Roland Kays started studying animals in a physics class. He thought he wanted to work in a genetic engineering lab but thought better of it when he saw a film about a zoologist peering into prairie dog mounds looking for burrowing owls. He switched his major to zoology and fell in love with mammals. Today, he keeps tabs on thousands of mammals in their natural habitats with the aid of new technology and citizen volunteers at the NC Museum of Natural Sciences.
Zoologist: Studies the animal kingdom—the structure, classification, embryology, habits, evolution and ecology of animals.
When did you discover you wanted to be a zoologist?
As a kid growing up in Michigan, I was always really into science and the outdoors but I didn’t think the two were related. I designed my first science experiment for a science fair while in a physics class. We were studying the electromagnetic spectrum in class so I came up with this question: what happens to fruit flies if they are exposed to x-rays? I designed an experiment that would send fruit fly eggs through the security x-ray machines at the airport. They probably wouldn’t let me do that now, but I was able to send these eggs through the x-ray machine over and over again. I thought sending the eggs through 20 times had killed them because they didn’t hatch like the others. But about two weeks after the fair, I noticed all these fruit flies emerging from that tube. I extracted the DNA and looked under the microscope. I was disappointed not to be able to see the base pairs. I didn’t realize that our high school scopes didn’t have the ability to see that small.
What did you study in school?
I was interested in DNA. I went to college to become a genetic engineer, even though I didn’t really know what that meant. I chose Cornell so I could wrestle. I was a lightweight at 126 pounds. I learned a lot from wrestling: it’s not a team sport, you know. It’s one on one. So you learn quickly that there are no excuses. I learned to take responsibility for my work. I was either going to succeed or fail but I was not going to not try. At the end of freshman year, I got a summer job as a researcher in medical lab looking at the regeneration of brain cells. I was exhausted after working long days in a lab, not physically, but mentally. I realized maybe this isn’t how I want to spend my life. So when I got back to school, I looked for other types of science. I ended up in a mammalogy course. I saw a film about a guy using science but instead of fiddling around with test tubes and Petri dishes, he was on his knees looking into prairie dog holes for burrowing owls. That’s when I realized you could combine science with the outdoors. So I switched my focus to organismal biology and fieldwork.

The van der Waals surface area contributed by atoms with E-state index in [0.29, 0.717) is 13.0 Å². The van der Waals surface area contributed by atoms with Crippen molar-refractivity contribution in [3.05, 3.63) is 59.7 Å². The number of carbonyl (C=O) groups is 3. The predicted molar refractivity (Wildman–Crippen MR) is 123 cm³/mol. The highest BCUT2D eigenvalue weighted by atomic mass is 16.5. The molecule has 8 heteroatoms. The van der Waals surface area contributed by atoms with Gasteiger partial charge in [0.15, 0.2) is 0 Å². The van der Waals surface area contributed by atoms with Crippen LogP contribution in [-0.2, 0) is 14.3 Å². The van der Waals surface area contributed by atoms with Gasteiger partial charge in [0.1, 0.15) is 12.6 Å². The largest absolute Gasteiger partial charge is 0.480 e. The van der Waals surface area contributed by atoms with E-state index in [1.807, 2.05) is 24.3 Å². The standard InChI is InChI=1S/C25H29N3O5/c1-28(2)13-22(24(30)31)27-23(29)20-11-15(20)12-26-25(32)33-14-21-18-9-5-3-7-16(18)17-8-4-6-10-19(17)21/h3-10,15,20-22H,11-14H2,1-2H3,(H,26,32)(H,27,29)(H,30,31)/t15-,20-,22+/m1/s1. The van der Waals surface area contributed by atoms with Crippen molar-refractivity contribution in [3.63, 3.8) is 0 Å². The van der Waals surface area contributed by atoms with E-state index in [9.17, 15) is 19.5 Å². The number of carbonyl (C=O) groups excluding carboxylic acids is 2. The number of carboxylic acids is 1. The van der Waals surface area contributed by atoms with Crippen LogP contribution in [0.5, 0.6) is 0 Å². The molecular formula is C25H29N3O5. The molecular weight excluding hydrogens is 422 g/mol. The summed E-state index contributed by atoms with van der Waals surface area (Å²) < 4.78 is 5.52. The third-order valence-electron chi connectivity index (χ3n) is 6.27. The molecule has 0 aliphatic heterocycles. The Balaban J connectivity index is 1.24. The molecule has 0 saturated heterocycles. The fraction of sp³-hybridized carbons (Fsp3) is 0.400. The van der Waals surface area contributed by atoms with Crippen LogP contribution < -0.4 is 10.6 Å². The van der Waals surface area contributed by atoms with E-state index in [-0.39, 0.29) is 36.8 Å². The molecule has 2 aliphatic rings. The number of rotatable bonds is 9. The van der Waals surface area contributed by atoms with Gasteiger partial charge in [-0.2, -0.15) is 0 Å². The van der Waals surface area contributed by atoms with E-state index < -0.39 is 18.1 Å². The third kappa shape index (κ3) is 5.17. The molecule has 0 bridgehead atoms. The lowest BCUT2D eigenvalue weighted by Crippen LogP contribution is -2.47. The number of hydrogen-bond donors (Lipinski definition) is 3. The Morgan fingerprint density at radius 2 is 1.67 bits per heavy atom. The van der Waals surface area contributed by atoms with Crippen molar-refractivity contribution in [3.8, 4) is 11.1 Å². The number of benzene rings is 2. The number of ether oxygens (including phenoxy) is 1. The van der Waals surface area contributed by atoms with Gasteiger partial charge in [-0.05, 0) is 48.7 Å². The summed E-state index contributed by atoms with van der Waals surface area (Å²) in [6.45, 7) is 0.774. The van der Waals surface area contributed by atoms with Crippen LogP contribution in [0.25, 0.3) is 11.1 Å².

From Cornell, I went right into a Ph.D. program at the University of Tennessee in zoology, which today is called ecology and evolutionary biology. I got a summer internship working in French Guiana for the American Museum of Natural History.
I wanted to explore the rain forest canopy. This was a new frontier of exploration for ecologists. My dissertation documented the ecology and social structure of the kinkajou. Although the ancestors of kinkajous were carnivores, they don’t hunt prey by day. Instead, they prefer to eat ripe fruit by night. And that’s just the beginning of the Kinkajou oddities. They have raccoon-like hands but the social structure of spider monkeys. And although they forage alone, they live in family groups and groom each other. And periodically, they have family picnics where large groups assemble and share food. I wondered why this solitary group of animals, that includes the raccoon, had adopted social behavior like that of the primates.
It turns out that tree living helps them hide from jaguars and pumas. Feeding at night prevents eagles from finding them. And a body weight of 6 pounds is too big for an owl. In most cases, the fear of predators is what promotes social behavior in animals but it comes with a cost—food sharing. In a tropical rain forest, however, there is always fruit ripening somewhere and in large quantities. So here was a group that was safe from most predators and an abundance of patchy food ripening at different times and places. What, I wondered, did they gain from the picnics? I hypothesized that a dispersed food resource is another reason for group living.
Where did your career take you?
After a post doc at the Field Museum in Chicago, where I got to study the man-eating lions of Tsavo, Kenya, I landed a job at the New York State Museum in Albany. I spent 12 years there tracking more South American animals—toucans, orchid bees, olinguito, sloth, ocelots and agouti. I even put tracking devices on seeds to understand how mice moved them around.
What do you like about your work today?
Today, I am the Director of the Biodiversity Lab at the NC Museum of Natural Sciences and a Professor at NC State University. I’m interested in understanding North American animal movement and behavior for conservation purposes. I am an expert in using new technologies to study free-ranging animals, especially to track their movement with telemetry, GPS, and remote camera traps. I combine this high-tech work with traditional methods, collecting data through new fieldwork and studies of museum collections. I’m able to collect massive amounts of data through two new websites, eMammal and Movebank. Movebank contains millions of records uploaded or streamed live by hundreds of scientists, who can share their data with the public, or only with key collaborators and agencies. eMammal is a facebook page where volunteers run cameras to study the effects of hunting and hiking on mammal communities.
- By Lucy Laffitte